Structuring Your SproutCore Application: Part 2

written by Colin Campbell

In Part 1, we started developing a Contact application for managing groups and people. Continuing with Part 2, we’re going to be implementing the application’s functionality in a way that’s going to scale with its complexity.

Loading The Application’s Data

Now that we have the base of our application, we need to start by loading some data into the application. Before we proceed, let’s make sure we’re on the same page. Check out step 4:

	git checkout step4

We’re going to do this using `SC.FixturesDataSource`. It allows you to use fixture data local to your application, but also simulates remote responses. That means when you implement a connection to a remote server, your application works as expected. Let’s create the FixturesDataSource in `apps/contact/data_sources/fixtures.js`:

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	Contact.FixturesDataSource = SC.FixturesDataSource.extend({
	  simulateRemoteResponse: YES,
	  latency: 250
	});

We’ve defined a new FixturesDataSource class, turned on the simulation of remote responses, and set the latency to 250ms. This is a typical amount of latency between a client and a server but you can tweak this number to suit your needs.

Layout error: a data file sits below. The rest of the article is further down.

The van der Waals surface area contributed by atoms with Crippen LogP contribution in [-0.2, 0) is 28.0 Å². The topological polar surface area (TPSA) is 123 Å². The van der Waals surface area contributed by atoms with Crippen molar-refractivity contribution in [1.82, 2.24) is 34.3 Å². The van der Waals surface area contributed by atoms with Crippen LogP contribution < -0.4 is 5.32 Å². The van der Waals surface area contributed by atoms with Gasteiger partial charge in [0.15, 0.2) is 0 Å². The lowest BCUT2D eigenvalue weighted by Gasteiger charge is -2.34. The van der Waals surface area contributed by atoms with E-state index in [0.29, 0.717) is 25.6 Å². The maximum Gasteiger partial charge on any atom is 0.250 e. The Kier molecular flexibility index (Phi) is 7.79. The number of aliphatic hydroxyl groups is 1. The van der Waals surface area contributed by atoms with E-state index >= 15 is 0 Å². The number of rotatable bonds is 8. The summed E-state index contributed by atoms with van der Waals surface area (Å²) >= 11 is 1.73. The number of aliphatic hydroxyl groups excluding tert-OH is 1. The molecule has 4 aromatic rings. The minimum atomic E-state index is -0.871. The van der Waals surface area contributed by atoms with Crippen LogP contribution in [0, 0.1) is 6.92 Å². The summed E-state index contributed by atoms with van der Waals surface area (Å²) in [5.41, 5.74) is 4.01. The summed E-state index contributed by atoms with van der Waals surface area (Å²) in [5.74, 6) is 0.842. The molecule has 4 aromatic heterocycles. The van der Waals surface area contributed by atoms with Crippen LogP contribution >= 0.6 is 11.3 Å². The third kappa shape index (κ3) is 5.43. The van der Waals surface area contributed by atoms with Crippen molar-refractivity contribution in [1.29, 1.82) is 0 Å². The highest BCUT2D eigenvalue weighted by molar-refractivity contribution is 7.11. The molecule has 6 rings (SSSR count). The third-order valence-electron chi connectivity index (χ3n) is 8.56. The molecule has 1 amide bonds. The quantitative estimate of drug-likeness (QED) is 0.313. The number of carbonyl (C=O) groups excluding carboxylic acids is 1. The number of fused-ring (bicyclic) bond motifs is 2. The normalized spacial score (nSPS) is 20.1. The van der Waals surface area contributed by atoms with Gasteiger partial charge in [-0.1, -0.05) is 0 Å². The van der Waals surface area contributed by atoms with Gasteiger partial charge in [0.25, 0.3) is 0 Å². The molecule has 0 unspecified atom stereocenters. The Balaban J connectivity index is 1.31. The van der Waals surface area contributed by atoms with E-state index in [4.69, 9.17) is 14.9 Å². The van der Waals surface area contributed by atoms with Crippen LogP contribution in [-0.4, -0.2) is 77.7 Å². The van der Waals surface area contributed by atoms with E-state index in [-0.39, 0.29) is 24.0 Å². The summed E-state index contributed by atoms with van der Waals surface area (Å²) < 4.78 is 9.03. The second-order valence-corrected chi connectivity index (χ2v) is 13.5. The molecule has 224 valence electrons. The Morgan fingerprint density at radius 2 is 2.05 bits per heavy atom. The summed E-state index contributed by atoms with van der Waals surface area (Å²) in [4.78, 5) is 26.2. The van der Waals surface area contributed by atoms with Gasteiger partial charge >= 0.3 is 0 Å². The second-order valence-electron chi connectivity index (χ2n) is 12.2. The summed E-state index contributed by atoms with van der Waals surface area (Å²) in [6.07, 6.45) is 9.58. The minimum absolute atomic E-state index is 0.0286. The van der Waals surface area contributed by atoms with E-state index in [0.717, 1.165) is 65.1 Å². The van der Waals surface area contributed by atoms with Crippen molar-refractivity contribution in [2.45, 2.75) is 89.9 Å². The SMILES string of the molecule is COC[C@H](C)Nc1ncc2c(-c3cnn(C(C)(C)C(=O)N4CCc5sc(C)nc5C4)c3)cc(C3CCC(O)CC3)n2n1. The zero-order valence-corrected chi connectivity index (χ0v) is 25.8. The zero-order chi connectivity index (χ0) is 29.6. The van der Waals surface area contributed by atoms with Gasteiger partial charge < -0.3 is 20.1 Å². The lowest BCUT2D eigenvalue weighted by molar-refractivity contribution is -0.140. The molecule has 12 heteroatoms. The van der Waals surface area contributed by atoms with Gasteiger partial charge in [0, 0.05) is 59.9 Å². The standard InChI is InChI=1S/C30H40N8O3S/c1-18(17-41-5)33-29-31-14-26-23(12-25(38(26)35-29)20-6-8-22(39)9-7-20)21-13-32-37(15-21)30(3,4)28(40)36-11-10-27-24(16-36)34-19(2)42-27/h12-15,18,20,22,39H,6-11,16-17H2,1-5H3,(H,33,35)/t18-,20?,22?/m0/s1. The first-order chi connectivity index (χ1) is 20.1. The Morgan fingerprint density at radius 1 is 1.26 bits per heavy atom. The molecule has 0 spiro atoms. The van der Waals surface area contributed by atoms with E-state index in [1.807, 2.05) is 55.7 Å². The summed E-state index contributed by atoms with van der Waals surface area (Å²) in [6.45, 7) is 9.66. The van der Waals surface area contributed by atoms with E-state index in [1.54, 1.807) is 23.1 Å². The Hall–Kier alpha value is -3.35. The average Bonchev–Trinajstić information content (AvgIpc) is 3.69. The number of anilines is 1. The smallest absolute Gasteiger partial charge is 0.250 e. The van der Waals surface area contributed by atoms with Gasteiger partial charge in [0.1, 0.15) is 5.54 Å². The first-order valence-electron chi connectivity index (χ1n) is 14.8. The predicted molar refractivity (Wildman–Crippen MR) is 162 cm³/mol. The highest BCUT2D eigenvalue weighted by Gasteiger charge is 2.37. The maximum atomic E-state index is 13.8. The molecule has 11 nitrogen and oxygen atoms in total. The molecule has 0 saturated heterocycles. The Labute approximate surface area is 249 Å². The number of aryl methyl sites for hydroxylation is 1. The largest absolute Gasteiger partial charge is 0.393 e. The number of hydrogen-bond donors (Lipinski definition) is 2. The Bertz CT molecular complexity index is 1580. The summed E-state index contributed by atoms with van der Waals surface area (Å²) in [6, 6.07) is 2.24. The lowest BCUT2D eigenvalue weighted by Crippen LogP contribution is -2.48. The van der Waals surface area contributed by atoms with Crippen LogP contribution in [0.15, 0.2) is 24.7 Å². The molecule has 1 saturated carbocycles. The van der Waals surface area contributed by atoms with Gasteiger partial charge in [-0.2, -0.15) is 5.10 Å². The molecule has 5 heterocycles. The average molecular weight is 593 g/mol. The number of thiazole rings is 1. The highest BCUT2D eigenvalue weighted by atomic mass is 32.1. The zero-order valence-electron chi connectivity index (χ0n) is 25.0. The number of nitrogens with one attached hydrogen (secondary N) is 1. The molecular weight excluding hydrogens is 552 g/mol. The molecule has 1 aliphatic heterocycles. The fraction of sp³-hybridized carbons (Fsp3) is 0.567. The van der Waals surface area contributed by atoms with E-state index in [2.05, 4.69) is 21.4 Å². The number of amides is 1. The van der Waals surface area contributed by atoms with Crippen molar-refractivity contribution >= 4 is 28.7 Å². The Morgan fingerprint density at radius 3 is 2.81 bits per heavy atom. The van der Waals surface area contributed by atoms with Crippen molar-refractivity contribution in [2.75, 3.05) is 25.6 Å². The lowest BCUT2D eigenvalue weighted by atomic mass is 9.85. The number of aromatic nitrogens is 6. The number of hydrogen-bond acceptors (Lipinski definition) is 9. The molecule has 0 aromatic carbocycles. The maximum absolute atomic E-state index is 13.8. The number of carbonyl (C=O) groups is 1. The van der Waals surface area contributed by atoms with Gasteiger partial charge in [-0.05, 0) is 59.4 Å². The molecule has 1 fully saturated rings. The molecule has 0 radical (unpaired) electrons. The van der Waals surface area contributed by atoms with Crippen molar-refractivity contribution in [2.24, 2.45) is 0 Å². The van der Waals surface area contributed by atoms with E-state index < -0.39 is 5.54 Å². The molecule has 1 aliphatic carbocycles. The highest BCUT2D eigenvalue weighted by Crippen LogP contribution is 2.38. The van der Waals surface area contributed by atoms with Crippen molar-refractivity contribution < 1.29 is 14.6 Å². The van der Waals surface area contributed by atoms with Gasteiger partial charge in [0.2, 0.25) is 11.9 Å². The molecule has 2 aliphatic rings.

The last thing we need to do is make our application’s store object load its data using the new data source. This is done by going into `apps/contact/contact.js` and changing the store’s definition to the following:

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	Contact = SC.Application.create({
	  store: SC.Store.create().from('Contact.FixturesDataSource')
	});

Now we have the data loading asynchronously from the server. Let’s implement some logic to load the data into the application. We’ll do this in a state that occurs when the application is ready to be used, so we can potentially display a loading indicator, but this pattern should also be usable if you want to go straight into the application and load the data using a different UI. Inside our `ReadyState` in `apps/contact/states/ready.js`, we’re going to add a `loading` substate and declare it as our `initialSubstate`.

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	Contact.ReadyState = SC.State.extend({
	  initialSubstate: 'loading'
	});

This is going to make sure that when the application becomes ready (ie. enters the ready state), we go into the loading substate and start loading data. To load the data, we’re going to use the DataStore API. We first create a query for a record type — you can add filtering at this level so the query only manages certain records.

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	var query = SC.Query.local(Contact.Group);

This query will fetch all of the Contact.Group records. We execute this query and load data from the server by passing it to the application’s store:

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	var data = Contact.store.find(query);